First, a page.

pigeon’s milk

 

 

The term pigeon’s milk, also pigeon milk, denotes an imaginary substance which, as a joke, a child or gullible person may be sent to buy.

The English antiquary and topographer John Brand (1744-1806) recorded it in the appendix to Observations on popular antiquities: including the whole of Mr. Bourne’s Antiquitates vulgares, with addenda to every chapter of that work: as also, an appendix, containing such articles on the subject, as have been omitted by that author (1777):

A Custom, says the Spectator, prevails every where among us on the First of April, when every Body strives to make as many Fools as he can. The Wit chiefly consists in sending Persons on what are called sleeveless* Errands, for the History of Eve’s Mother, for Pigeon Milk, with similar ridiculous Absurdities.
     * Skinner guesses this to mean a lifeless Errand. I am not satisfied with this Etymon. He assigns no Cause for his Conjecture.—This Epithet is found in Chaucer.

In A Classical Dictionary of the Vulgar Tongue (1788 edition), Francis Grose wrote:

Pigeons Milk. Boys and novices are frequently sent on the first of April to buy pigeons milk.

He also recorded the following, possibly related, expression:

To milk the pigeon; to attempt impossibilities, to be put to shifts [= to be brought to extremity] for want of money.

An article titled April Fools, published in The Westmorland Gazette of Saturday 5th April 1823, mentioned

the embryo wits who send literal tools on sleeveless errands; such as to borrow “The History of Adam and Eve’s father and mother”—to purchase “a bottle of pigeon’s milk,” or “a pint of stirrup oil.”

And The Scots Magazine of April 1824 published the following in The First of April; “All-Fool’s-Day”:

The practice is wearing out; and practical jokes, on this particular day, are become less frequent than formerly; for I can recollect the time when half the people in my native village were employed in either making April fools, or being made so themselves. I have known a lubberly boy sent a wild-goose chase of many miles, and of several hours’ duration, from his being the bearer of a letter containing merely the words, “Send the gowk another mile.” Young girls were sent for a pound of maidenblushes¹, or a bottle of pigeon’s milk.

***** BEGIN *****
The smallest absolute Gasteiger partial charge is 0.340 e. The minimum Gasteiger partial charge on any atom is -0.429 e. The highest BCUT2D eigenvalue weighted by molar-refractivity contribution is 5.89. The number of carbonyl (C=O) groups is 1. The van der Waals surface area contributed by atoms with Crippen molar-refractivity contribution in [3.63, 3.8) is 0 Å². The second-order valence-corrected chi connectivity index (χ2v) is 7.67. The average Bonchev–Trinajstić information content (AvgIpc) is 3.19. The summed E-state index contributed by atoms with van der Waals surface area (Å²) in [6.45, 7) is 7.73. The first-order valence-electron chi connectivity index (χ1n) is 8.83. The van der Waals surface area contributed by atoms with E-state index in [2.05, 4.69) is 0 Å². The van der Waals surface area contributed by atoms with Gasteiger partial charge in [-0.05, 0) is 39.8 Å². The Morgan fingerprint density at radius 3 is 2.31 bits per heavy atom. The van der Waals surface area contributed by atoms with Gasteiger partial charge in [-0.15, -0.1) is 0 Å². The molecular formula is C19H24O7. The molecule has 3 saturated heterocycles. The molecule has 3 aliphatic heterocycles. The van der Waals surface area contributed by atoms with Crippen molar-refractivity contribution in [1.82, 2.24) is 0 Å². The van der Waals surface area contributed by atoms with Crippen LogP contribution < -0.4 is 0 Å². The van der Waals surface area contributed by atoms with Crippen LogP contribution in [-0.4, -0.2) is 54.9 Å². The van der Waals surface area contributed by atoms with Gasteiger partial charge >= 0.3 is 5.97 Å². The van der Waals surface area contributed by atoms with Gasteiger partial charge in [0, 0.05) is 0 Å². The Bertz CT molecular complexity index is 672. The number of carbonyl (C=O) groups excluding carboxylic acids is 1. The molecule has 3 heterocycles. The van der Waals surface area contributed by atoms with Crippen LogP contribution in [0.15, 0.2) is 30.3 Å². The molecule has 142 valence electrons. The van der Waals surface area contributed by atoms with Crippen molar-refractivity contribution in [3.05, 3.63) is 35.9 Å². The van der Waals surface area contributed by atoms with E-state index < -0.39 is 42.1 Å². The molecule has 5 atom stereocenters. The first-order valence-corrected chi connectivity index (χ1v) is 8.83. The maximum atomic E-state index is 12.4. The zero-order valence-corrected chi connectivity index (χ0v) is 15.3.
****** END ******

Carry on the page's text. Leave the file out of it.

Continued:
(¹ maiden’s blush, or maiden blush: a delicate pink colour)

 

The term pigeon’s milk also designates as a curd-like secretion from a pigeon’s crop with which it feeds its young. In Ornithologia, or The Birds: A Poem, in Two Parts; with an introduction to their natural history; and copious notes (1828), James Jennings wrote:

The crop of the Pigeon is peculiar, consisting of two divisions; the secretion in which, at certain times, is not less peculiar than its structure. It appears, that as soon the young Birds are hatched, a whitish ash-coloured fluid is there secreted, both in the male and female, in abundance, with which they feed for some time the young before they feed them with grain; so that, although Pigeon’s milk would be considered a solecism, yet this fluid seems to be very much like milk its properties.

 

The meaning of pigeon’s milk is obscure in the following advertisement, published in The Suffolk Chronicle; Or, Weekly General Advertiser, and County Express of Saturday 17th July 1813:

TO SHOEMAKERS, LADIES, &c.
Of Ipswich and Vicinity.

B. AND M.

PRESENT their most respectful compliments, and beg leave to inform them, they are just returned from London with a large and fashionable assortment of all kinds of shoemakers’ kit, consisting of knives, awls, tacks, [illegible word], wax, pigeon’s milk, straps, [illegible word], and handcuffs, such as are in use from the beginning to the end of the trade, and which they are enabled to sell on the most reasonable terms, being the remaining stock of a deceased Duchess.

pigeon's milk - advertisement in The Suffolk Chronicle - 17 July 1813

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